Where was I?
I remember that morning so clearly. I arrived at school, and walked into first period algebra class, with a foggy head from staying up too late the night before. Within the last few minutes of class, another teacher walked in on the lecture and said a plane had crashed into one of the world trade centers in New York City.
Immediately, the television was powered on, and we watched CNN broadcast the horror in awestruck silence. The bell rang and we trudged towards English class to find that within the time we had switched out books, and exchanged notes with our “besties”, America’s city had been attacked again.
Our English teacher did not teach on “Hester Prynne and the Scarlet Letter” that day, and before even thirty minutes had past, my mother had driven to school and pulled all four of us siblings out. She later said that she desired for us to be together, so she could be 100% sure of our whereabouts and of our safety. Returning home, we were for hours glued to the tube, and at one point I took a break and went to my room to cry. I knew that families had been torn apart, relationships permanently severed, and that life had changed for thousands of Americans.That day it did not matter if you were a Republican or a Democrat, or if you adored or hated President Bush and what he stood for. What was important was your family, and your friends, and if they had been accounted for.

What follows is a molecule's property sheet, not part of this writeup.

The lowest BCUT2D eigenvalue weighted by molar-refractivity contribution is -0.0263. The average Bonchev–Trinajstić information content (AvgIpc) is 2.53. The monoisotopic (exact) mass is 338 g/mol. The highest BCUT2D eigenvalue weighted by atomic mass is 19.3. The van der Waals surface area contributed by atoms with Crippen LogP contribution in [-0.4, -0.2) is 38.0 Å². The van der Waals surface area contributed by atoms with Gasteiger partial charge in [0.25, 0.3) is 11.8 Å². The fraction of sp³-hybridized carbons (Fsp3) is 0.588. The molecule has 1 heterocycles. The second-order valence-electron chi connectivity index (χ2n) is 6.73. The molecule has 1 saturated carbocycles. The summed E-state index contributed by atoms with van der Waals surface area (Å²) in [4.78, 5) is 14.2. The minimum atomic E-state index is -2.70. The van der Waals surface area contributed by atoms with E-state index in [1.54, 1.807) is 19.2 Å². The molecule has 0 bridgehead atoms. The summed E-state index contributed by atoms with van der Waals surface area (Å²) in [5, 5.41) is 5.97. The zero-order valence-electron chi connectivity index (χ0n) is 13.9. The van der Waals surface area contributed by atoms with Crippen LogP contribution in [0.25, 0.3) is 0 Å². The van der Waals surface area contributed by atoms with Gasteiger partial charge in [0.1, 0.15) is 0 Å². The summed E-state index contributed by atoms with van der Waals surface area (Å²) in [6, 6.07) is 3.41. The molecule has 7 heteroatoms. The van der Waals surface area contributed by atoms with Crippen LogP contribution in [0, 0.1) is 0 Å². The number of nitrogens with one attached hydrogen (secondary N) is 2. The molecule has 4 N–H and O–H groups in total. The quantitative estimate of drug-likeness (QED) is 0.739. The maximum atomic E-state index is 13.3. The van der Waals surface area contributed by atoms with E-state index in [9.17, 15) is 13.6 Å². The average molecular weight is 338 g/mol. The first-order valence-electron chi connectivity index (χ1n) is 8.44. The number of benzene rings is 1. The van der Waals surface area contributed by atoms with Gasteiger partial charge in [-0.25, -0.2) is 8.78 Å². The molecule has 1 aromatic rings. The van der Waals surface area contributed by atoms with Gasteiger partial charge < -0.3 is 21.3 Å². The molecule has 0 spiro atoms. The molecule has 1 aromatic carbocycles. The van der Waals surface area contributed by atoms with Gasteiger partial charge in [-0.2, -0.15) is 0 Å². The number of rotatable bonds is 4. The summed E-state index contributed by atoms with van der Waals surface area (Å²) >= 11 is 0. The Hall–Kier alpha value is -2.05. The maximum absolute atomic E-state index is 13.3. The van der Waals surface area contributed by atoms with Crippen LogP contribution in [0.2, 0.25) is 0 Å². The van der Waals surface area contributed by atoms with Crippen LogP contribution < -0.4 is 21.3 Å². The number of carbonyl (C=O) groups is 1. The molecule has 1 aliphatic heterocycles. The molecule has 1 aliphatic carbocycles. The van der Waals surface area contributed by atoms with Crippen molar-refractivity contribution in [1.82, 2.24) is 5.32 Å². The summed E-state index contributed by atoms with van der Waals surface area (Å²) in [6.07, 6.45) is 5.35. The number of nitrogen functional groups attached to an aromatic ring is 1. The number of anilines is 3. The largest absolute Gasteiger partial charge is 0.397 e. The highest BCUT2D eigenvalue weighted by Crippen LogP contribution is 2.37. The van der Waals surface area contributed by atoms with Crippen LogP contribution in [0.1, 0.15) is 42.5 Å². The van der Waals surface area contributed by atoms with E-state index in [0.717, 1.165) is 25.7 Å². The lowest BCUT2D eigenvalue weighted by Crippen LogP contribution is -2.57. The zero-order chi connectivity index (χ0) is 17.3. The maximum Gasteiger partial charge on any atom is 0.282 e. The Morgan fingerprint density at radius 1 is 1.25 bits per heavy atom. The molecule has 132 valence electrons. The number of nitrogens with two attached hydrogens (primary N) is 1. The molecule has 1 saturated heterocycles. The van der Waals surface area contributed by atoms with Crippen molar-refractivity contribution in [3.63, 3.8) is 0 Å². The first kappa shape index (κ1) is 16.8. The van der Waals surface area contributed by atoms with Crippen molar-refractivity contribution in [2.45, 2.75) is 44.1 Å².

On this day every year, we will always remember those who past before their time, and those who sacrificed their lives to save others. America is resilient and we are healing. When it comes down to protecting what freedoms we have, we will always stand united. To learn more check out this 9/11 memorial website.
Where were you that day?